Looking at our local area in more detail, the combined ethnicities for Croydon, Lambeth, Lewisham and Southwark (our main areas of operation) show 55% of people identify as white, and 45% as Black, Asian or minority ethnic, compared to 14% nationally (source: ONS and South London and Maudsley NHS Foundation Trust). 

There is clear evidence of gaps in the experience of different communities in relation to mental health services. For example, people from a black African or black Caribbean background are more likely to be detained under the Mental Health Act, are more likely to be subjected to restrictive practices such as high dose antipsychotic medication, physical restraint and seclusion and are more likely to experience longer inpatient stays and more re-admissions (Ali et al 2007, Archie et al 2010, Bansal et al 2014).  

In relation to poverty, three of the four boroughs we serve are ranked in the bottom third of the UK’s index of multiple deprivation.  

People who live in deprived areas are more likely to need mental healthcare but less likely to access support and to recover following treatment (Public Health England 2019). There are well evidenced links between levels of deprivation and almost every major psychiatric disorder.  

Issues of ethnicity, social deprivation and mental health are interlinked in ways which require further research and focussed action at all levels.  

We serve a national and local population, our location population is a diverse community, with areas of significant deprivation. This means we have a particular focus on how poverty and discrimination on the basis of ethnicity impact on mental health. 

Our approach

We are committed to listening, learning and using our influence to help shine a spotlight on equality and diversity, and to embed these principles into both our organisation and the projects and people we fund through our programme. We are taking action in a number of ways including:  

  • In our governance and leadership 
  • As an employer 
  • In the choices of work we undertake and the projects we fund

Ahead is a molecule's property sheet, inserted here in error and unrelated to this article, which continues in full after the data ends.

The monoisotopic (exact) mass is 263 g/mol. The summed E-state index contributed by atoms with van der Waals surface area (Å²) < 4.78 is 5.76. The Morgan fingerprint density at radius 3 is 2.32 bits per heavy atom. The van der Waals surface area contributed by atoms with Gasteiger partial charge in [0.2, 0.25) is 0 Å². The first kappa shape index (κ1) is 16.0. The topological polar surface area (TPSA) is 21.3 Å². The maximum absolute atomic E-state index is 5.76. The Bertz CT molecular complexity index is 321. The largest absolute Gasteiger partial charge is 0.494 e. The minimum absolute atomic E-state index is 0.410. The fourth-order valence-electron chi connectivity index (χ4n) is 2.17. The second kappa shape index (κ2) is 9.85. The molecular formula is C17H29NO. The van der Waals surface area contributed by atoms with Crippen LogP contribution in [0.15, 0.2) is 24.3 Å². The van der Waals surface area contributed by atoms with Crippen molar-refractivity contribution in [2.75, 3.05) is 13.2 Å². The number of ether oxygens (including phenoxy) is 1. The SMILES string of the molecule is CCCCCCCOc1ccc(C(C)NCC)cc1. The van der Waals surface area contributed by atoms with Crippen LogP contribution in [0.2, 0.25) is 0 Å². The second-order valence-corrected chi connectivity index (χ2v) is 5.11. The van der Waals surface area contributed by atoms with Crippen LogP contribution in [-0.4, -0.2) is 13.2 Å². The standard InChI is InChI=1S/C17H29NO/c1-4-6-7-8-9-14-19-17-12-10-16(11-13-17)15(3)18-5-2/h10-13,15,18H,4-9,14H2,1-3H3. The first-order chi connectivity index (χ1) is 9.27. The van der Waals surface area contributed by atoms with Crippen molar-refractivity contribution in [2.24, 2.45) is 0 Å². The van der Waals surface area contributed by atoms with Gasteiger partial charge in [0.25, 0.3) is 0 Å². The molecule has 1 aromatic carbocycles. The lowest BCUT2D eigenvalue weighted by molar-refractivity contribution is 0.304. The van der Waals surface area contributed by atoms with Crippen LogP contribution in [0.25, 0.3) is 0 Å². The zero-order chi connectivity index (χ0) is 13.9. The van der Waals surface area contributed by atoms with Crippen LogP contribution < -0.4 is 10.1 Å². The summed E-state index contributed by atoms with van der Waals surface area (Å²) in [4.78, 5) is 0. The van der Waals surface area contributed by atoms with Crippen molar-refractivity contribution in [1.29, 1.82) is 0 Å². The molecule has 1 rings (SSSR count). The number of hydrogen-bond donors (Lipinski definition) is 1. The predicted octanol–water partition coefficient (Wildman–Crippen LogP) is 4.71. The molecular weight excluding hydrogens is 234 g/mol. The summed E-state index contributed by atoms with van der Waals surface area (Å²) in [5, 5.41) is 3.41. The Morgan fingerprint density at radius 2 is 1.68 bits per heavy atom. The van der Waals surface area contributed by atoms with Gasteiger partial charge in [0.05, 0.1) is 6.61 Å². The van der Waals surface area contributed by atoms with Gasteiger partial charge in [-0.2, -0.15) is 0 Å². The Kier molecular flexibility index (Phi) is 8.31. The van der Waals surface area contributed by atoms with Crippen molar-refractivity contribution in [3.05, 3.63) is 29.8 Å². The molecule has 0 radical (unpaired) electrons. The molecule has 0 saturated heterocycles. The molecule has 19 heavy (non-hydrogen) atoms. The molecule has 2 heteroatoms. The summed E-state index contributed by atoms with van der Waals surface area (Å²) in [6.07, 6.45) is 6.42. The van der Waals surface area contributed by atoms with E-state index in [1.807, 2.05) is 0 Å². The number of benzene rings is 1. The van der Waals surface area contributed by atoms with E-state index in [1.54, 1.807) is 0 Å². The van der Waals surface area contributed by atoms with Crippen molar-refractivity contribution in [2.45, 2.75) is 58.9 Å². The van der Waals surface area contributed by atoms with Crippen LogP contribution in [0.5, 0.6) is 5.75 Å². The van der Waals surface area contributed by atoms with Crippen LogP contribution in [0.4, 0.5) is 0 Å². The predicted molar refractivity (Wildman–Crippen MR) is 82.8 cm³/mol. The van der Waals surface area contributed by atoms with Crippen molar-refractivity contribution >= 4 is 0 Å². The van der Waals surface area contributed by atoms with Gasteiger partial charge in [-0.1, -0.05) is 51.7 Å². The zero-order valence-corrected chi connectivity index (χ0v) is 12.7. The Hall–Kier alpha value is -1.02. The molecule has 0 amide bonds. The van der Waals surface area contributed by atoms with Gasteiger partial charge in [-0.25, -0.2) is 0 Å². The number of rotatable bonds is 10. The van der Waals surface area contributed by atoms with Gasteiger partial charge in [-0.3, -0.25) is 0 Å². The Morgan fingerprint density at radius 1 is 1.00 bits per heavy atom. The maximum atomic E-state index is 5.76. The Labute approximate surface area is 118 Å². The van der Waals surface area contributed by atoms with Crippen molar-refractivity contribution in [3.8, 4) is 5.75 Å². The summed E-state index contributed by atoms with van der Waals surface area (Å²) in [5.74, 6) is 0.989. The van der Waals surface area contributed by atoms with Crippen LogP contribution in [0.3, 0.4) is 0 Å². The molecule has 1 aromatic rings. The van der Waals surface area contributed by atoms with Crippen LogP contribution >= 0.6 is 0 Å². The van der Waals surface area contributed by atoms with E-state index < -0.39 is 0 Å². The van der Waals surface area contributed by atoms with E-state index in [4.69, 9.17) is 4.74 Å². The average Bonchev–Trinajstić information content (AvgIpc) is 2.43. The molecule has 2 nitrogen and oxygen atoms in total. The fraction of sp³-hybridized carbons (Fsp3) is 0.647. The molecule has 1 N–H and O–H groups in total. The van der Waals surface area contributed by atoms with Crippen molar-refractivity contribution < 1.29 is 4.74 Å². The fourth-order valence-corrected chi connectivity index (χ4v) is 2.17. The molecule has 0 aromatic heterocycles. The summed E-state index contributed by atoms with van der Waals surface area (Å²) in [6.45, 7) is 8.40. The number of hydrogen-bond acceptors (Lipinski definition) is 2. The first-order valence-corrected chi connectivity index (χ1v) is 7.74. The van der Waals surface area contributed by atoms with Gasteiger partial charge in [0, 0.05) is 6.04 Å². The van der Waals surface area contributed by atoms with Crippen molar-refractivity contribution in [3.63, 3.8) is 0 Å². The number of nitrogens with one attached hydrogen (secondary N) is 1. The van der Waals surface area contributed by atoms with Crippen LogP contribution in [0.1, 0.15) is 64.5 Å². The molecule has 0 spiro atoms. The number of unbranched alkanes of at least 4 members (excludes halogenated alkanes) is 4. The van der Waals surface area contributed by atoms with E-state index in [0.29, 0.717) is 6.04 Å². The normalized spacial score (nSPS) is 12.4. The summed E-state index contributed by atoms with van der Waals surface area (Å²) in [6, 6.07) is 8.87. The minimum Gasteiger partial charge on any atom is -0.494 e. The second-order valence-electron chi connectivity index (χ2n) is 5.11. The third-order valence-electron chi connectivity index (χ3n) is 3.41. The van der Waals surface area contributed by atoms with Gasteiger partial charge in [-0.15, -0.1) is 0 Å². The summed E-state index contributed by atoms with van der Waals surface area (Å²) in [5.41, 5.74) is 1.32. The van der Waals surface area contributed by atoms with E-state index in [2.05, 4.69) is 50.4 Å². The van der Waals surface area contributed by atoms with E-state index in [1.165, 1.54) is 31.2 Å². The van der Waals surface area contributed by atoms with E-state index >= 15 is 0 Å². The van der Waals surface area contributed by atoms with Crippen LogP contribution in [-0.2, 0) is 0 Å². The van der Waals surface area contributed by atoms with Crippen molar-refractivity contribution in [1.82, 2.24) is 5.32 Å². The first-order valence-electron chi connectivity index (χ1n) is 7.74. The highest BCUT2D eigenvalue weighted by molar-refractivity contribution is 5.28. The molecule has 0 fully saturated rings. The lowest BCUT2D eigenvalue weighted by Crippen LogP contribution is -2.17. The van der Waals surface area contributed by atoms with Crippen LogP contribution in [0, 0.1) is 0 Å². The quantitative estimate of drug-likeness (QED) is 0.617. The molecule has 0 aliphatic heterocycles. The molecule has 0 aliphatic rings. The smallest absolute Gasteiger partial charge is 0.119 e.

• In the opportunities we can provide for influence and visibility  
  • In how we represent individuals and communities in our communications  

We are at the start of a journey and are committed to working with people who can provide the personal insight and the evidence we need to help us to learn and respond. We will do what it takes to create an environment for honest conversations and support our teams and partners to facilitate those conversations.  

We will engage people in a number of different ways including working with those we already fund to understand their own experiences. 

We will be guided by the framework and principals of the Association of Charitable Foundations (ACF) pillars which are designed to provide a robust framework for us to work to.  

We believe that this provides a rationale for our approach and a structured starting place for conversations.  

For clarity we will adopt the same terminology as the framework and use the definitions outlined on their website. We recognise the diversity of individual identities and lived experiences, and we accept that existing terminology may be imperfect or does not fully capture the racial, cultural, and ethnic identities that experience structural and systematic inequality. Whenever possible, we attempt to name individuals as they themselves prefer to be named. 

You can find out more about The Pillars of Strong Foundation Practice, which we will align our work to, by visiting: www.acf.org.uk/policy-practice/practice-publications/diversity-equity-and-inclusion-the-pillars-of-stronger-foundation-practice